5. This is what I go to bed with at night now – she demands a whole mattress to lie on during the day but at night curls up into a little ball.  Sometimes she runs in her sleep too – legs kicking, tail wagging and everything!  She’s a bit lame in real life (combination of age, abuse at her former home and living in the wild for a few months) so I imagine she’s dreaming of being a young, able-bodied puppy, chasing squirrels!

    I don’t understand how people can write off old dogs – I’m sure the ‘can’t teach an old dog new tricks’ adage has been debunked but even if it were true – who cares? Why does my old dog need to learn tricks? When I’m old lady I just want a nice place to relax and that’s what all these dogs deserve.

    1. I love big dogs and boyfriend likes small dogs.  I’ve negotiated my way to (an at leas)t 3-year-old, medium-sized lab.  That way, I get a bigger dog, but we’re out of the crazy lab puppy stage that lasts FOREVER.  I also want an older hound.  I don’t know why, but they just make me giggle.  I think it’s because as they get older, their faces get droopy and serious.  I love it!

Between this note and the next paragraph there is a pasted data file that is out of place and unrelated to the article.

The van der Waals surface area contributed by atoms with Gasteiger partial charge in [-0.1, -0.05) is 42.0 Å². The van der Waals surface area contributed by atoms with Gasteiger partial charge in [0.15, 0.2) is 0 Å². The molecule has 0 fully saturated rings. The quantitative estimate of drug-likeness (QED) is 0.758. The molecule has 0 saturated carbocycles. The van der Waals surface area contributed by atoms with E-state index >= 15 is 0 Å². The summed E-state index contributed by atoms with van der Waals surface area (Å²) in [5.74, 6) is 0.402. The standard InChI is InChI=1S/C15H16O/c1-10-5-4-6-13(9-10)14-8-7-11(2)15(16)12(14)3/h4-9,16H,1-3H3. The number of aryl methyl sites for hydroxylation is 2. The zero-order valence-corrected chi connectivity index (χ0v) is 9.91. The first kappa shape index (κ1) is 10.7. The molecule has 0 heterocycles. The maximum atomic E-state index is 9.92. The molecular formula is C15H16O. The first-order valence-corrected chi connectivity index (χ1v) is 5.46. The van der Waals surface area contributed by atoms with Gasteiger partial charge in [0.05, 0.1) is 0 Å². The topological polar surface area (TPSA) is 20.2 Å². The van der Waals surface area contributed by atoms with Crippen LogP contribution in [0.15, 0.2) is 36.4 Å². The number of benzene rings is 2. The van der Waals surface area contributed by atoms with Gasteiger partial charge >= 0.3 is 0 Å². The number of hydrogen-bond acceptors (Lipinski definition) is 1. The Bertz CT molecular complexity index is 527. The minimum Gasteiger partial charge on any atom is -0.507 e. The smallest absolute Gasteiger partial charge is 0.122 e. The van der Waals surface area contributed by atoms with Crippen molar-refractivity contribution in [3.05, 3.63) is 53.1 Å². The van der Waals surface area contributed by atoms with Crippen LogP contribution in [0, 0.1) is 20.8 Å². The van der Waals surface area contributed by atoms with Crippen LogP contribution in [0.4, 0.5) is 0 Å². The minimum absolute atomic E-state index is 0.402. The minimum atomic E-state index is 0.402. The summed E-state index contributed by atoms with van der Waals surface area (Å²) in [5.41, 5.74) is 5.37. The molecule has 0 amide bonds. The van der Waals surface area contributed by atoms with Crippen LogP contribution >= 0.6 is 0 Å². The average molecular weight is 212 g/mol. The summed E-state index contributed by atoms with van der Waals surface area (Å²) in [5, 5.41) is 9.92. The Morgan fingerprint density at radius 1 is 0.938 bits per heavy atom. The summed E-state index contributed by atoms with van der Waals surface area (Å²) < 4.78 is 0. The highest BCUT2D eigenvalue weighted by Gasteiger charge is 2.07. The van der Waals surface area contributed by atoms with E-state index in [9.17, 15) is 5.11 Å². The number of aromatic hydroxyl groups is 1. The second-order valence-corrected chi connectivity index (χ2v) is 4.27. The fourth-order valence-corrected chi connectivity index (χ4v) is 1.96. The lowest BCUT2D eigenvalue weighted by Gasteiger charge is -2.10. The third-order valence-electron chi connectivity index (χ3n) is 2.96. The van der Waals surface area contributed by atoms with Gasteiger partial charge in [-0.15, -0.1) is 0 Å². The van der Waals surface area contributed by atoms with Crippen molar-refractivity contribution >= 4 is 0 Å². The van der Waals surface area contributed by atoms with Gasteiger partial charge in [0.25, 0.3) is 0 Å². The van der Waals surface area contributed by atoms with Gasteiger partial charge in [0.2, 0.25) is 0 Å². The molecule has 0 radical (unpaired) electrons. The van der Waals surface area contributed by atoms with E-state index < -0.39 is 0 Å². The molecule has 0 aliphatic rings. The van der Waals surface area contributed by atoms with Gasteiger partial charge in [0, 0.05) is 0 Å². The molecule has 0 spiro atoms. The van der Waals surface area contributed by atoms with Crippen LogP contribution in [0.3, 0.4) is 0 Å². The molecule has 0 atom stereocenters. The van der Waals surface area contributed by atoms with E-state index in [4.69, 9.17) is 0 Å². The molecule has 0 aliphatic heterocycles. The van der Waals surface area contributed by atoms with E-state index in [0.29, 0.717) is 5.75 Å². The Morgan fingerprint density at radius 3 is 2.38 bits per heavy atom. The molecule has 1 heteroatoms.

6. Moxie is our first shelter dog. We got her just before Christmas last year. She was about a year old, and she had been in 3 homes. In the first home, kids mistreated her, and the 2nd and 3rd owners both took her to the shelter.

    Honestly, she was trouble at first. She chewed everything, and she was not completely house trained. We are not great at training dogs, either. But after being in the house for a while, she learned to behave quite a bit better.

    She has an amazing array of cartoonish noises, and she loooves to play. She is a world champion snuggler. If you’re sitting down or lying down, she wants to be in your lap or right next to you, as long as she can. She barks at my husband when it’s almost midnight and time for him to go to bed, which I really appreciate, because he never listens to me!

    We are just crazy about her. I can’t imagine not having her!